It’s still a little hot in Memphis, but the Honeycomb Mesh T crochet top is perfect for those hot summer days. I’ve been wearing this top all summer. For this free crochet pattern, I used Lion Brand 24/7 cotton. This is perhaps the easiest crochet crop top pattern you’ll come across this year.
I used 24/7 cotton because of the lovely colors and awesome durability (sweat, to be exact). The yarn is cool and breathable and has a great stretch to it. Another positive is it is completely machine washable.
For this pattern, I set out to create a simple mesh cropped tank that provides coverage but is also cool, airy and withstands all the summer elements. I took this canoeing, and it was perfect!
I hope you enjoy crocheting this easy pattern, and if you need pattern support or want to talk about crochet – I have a pattern support group called Stardust Gold Crochet & Friends.
If you have any questions about this pattern, please leave a comment below; I am happy to answer any questions. Let’s get started! I would love to see your finished patterns, if you have Instagram, Facebook, or a blog, please use hashtags
+Skill Level Easy
Pattern Notes – Please Read!
- Because we are working with a mesh, we will count the squares, not the stitches.
- Pattern is made by completing two panels and sewing them together, working from the top-down.
Tip: Counting for sizing – count each square; because of the mesh pattern, we work into the ch spaces of each square.
- Lion Brand 24/7 Cotton in any color you choose.
- Hook size: 4.5 mm.
- Darning Needle
- Stitch Markers
This table shows how my chains you need to start for each size. Chain that number of chains, then follow along with the pattern below.
I have created a full video tutorial on how to create the Honeycomb Mesh stitch if you get confused or need help with it. You can find that link below.
Honeycomb Mesh Stitch Tutorial Video Tutorial Here
For all sizes:
Row 1: dc in 6th ch from hook, *ch 2, sk 2, dc in next chain* – repeat from * to * to end of row.
Row 2: ch 4, turn. *dc in next ch sp, ch 2* – repeat from * to * until you reach end of row.
Row 3 – X: Repeat Row 2 – until you reach the desired number of rows or height in the table below.
Note: The height of the rows listed in the table below is your armhole depth. If you’d like, you customize this armhole depth by adjusting the number of rows, or you can use the following table, which is a general guide for armhole depth taken from the yarn council guidelines.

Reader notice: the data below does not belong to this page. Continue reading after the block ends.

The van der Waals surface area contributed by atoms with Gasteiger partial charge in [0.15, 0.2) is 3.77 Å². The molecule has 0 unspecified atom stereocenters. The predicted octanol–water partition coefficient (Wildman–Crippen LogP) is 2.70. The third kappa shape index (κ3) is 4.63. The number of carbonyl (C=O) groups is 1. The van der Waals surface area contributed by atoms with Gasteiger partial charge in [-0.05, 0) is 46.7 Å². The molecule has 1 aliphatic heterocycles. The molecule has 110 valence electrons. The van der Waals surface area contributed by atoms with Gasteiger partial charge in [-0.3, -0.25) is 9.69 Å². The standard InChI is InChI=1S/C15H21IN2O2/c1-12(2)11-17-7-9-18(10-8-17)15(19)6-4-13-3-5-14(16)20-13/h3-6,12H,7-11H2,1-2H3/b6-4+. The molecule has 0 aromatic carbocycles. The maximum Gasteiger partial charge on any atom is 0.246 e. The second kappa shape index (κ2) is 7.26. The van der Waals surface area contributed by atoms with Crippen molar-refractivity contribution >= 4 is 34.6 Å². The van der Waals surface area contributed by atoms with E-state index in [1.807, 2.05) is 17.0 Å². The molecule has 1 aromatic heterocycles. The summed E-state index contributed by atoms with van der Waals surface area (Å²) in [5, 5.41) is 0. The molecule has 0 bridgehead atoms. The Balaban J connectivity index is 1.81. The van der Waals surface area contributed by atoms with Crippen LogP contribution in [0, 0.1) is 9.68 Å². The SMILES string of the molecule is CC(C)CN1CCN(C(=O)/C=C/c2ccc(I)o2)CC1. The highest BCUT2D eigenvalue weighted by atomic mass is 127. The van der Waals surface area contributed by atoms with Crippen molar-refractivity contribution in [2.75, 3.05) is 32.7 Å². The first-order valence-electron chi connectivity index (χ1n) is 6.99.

Remember: this yarn and stitch will stretch about 2”- 3″ when worn, and I’ve accounted for the stretch in the tables; if it seems small when you put it on, give it a day – it will stretch to perfect fit.
Once you reach the number of rows or measurements you wish, tie off, and weave in tails.
Next, we will mark the neck hole opening and sleeves; this is where we will create the remainder of the body. You can use different colored stitch markers, one color for the neck and another color for the body.
+ Creating the Neck Opening:
Using the table below. Starting with the 1st square at each edge, counting inward. Mark the final square (in the chain space) with a stitch marker.
Use the neck hole width guide to get an idea of how wide your neck hole should be (these averages are taken from the yarn council guides). This will stretch; if it seems too tight, don’t worry ;).
|Sizes||Sqs||Neck hole width guide|
Place the garment with the neck opening side closest to you. Use the table below to find the number of squares you will need for your size – start with the 1st square on your right and count inward to the left. Mark that final counted square with a stitch marker. Repeat this working from the right side, counting in toward the left.
|Sizes||Sqs||Sleeve depth from edge|
+ Creating the Rest of the Body:
Attach yarn in the chain space with the 1st stitch marker (like photo below). Then work the following rows
Row 1: ch 4. *dc in next ch sp, ch 2* – repeat from * to * until you reach next st marker (the last dc of the row should be in the square with the stitch marker).
Row 2 – X (see table below): ch 4, turn. *dc in ch sp, ch 2* – repeat from * to * until you reach the number of rows in the table below.
Of course, the length of the top length is completely up to you! You can create more rows if you’d like, just remember to switch to a larger hook before your reach the top of the hips to give you a little more stretch on the hips.
The table below is how many body rows you’ll need to create a crop top.
You will have two panels. Lay on top of each other and sew along the dotted lines as pictured below.